Both Hitler and the USSR arose out of WWI. Hitler as the champion of a German population oppressed by the Versailles Treaty, the Bolshevik Revolution rising from the ashes of incompetent and overburdened tsarist autocracy trying to fight a war with feudal mindsets opposing modern artillery.

Yes, WWII was a war of ideology, in part, but these very ideologies were formed in the crucible of WWI. WWI was an unfinished war. They signed an armistice, not a peace treaty.

But did we learn anything at the end of WWII? Doubtful. We carved the world up again and rebuilt imperialism by stealth. Called it Cold War.

Me, I'm happy to live in a country that has no expansionist fantasies, that does not see national security or national interest in every dark corner of the globe.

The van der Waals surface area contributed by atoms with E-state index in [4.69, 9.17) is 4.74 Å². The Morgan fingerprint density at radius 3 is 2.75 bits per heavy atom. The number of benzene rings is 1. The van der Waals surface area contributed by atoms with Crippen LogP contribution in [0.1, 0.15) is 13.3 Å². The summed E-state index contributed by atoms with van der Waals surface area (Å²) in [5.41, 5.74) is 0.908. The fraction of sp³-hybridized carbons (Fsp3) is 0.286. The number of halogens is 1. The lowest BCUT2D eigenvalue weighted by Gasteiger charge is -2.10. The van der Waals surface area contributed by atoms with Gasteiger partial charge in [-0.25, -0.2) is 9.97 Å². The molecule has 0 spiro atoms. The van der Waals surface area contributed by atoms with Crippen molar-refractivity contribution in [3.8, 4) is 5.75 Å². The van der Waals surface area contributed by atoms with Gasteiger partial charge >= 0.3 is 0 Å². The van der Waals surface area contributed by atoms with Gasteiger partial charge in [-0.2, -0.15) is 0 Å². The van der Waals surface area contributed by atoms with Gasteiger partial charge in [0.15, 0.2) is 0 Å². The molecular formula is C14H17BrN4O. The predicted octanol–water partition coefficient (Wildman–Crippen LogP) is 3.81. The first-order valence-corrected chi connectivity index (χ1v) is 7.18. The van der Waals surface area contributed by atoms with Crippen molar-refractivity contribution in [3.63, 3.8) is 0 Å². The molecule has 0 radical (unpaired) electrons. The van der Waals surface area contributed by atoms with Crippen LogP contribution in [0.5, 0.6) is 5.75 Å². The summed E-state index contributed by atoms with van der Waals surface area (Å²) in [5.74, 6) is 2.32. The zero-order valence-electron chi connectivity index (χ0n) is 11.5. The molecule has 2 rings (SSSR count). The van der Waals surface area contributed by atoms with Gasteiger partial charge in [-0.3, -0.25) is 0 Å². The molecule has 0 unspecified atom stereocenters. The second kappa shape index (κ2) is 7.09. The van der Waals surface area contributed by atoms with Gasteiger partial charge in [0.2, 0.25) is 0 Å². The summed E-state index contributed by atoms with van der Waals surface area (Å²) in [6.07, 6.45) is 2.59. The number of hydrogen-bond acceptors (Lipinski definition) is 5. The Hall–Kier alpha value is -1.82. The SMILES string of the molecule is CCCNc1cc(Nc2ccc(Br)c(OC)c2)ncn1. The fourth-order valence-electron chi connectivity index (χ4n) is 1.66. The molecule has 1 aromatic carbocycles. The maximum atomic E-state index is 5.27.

The British meddled in south Asia, in Africa, in China, in the Middle East. The French meddled in southeast Asia, in Africa, in China. The Americans decided that meddling in southeast Asia might be a good idea. And now in the Middle East. Where are we having so many of our problems?

Just from a quick glance, it seems that India is about the only former colony that's beginning to succeed. But even that region was saddled with the partition into India and Pakistan.

It's not just superiority complex. It's greed. And nowadays, fear too. What will happen when the oil runs out?

Anonymous said...